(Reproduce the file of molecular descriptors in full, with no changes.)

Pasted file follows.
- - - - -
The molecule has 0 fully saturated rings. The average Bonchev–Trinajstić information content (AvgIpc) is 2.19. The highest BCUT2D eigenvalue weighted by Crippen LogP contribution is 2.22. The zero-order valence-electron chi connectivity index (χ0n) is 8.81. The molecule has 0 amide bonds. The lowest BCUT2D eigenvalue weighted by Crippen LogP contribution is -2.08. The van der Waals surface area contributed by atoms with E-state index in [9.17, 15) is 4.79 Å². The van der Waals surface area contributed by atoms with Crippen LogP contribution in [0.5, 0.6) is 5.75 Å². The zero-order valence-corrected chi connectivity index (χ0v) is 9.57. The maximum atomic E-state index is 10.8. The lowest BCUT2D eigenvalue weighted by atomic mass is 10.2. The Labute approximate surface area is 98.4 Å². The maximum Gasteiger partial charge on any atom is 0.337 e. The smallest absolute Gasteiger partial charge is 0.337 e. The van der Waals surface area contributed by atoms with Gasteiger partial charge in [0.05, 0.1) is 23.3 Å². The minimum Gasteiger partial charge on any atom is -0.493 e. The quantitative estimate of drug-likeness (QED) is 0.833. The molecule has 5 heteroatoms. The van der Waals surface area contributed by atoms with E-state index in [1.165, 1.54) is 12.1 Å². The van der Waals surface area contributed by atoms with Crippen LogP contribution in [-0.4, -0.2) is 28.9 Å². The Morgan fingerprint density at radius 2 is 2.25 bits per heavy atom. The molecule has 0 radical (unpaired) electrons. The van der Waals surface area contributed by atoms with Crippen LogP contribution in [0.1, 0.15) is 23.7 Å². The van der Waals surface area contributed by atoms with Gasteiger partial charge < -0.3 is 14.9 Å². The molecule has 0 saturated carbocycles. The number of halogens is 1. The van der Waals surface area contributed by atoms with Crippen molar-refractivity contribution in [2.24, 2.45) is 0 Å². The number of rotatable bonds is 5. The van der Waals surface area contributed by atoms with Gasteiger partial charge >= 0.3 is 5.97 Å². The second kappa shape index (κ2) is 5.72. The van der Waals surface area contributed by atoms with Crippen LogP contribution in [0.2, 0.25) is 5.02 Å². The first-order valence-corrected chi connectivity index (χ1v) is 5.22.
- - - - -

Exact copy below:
The molecule has 0 fully saturated rings. The average Bonchev–Trinajstić information content (AvgIpc) is 2.19. The highest BCUT2D eigenvalue weighted by Crippen LogP contribution is 2.22. The zero-order valence-electron chi connectivity index (χ0n) is 8.81. The molecule has 0 amide bonds. The lowest BCUT2D eigenvalue weighted by Crippen LogP contribution is -2.08. The van der Waals surface area contributed by atoms with E-state index in [9.17, 15) is 4.79 Å². The van der Waals surface area contributed by atoms with Crippen LogP contribution in [0.5, 0.6) is 5.75 Å². The zero-order valence-corrected chi connectivity index (χ0v) is 9.57. The maximum atomic E-state index is 10.8. The lowest BCUT2D eigenvalue weighted by atomic mass is 10.2. The Labute approximate surface area is 98.4 Å². The maximum Gasteiger partial charge on any atom is 0.337 e. The smallest absolute Gasteiger partial charge is 0.337 e. The van der Waals surface area contributed by atoms with Gasteiger partial charge in [0.05, 0.1) is 23.3 Å². The minimum Gasteiger partial charge on any atom is -0.493 e. The quantitative estimate of drug-likeness (QED) is 0.833. The molecule has 5 heteroatoms. The van der Waals surface area contributed by atoms with E-state index in [1.165, 1.54) is 12.1 Å². The van der Waals surface area contributed by atoms with Crippen LogP contribution in [-0.4, -0.2) is 28.9 Å². The Morgan fingerprint density at radius 2 is 2.25 bits per heavy atom. The molecule has 0 radical (unpaired) electrons. The van der Waals surface area contributed by atoms with Crippen LogP contribution in [0.1, 0.15) is 23.7 Å². The van der Waals surface area contributed by atoms with Gasteiger partial charge < -0.3 is 14.9 Å². The molecule has 0 saturated carbocycles. The number of halogens is 1. The van der Waals surface area contributed by atoms with Crippen molar-refractivity contribution in [2.24, 2.45) is 0 Å². The number of rotatable bonds is 5. The van der Waals surface area contributed by atoms with Gasteiger partial charge >= 0.3 is 5.97 Å². The second kappa shape index (κ2) is 5.72. The van der Waals surface area contributed by atoms with Crippen LogP contribution in [0.2, 0.25) is 5.02 Å². The first-order valence-corrected chi connectivity index (χ1v) is 5.22.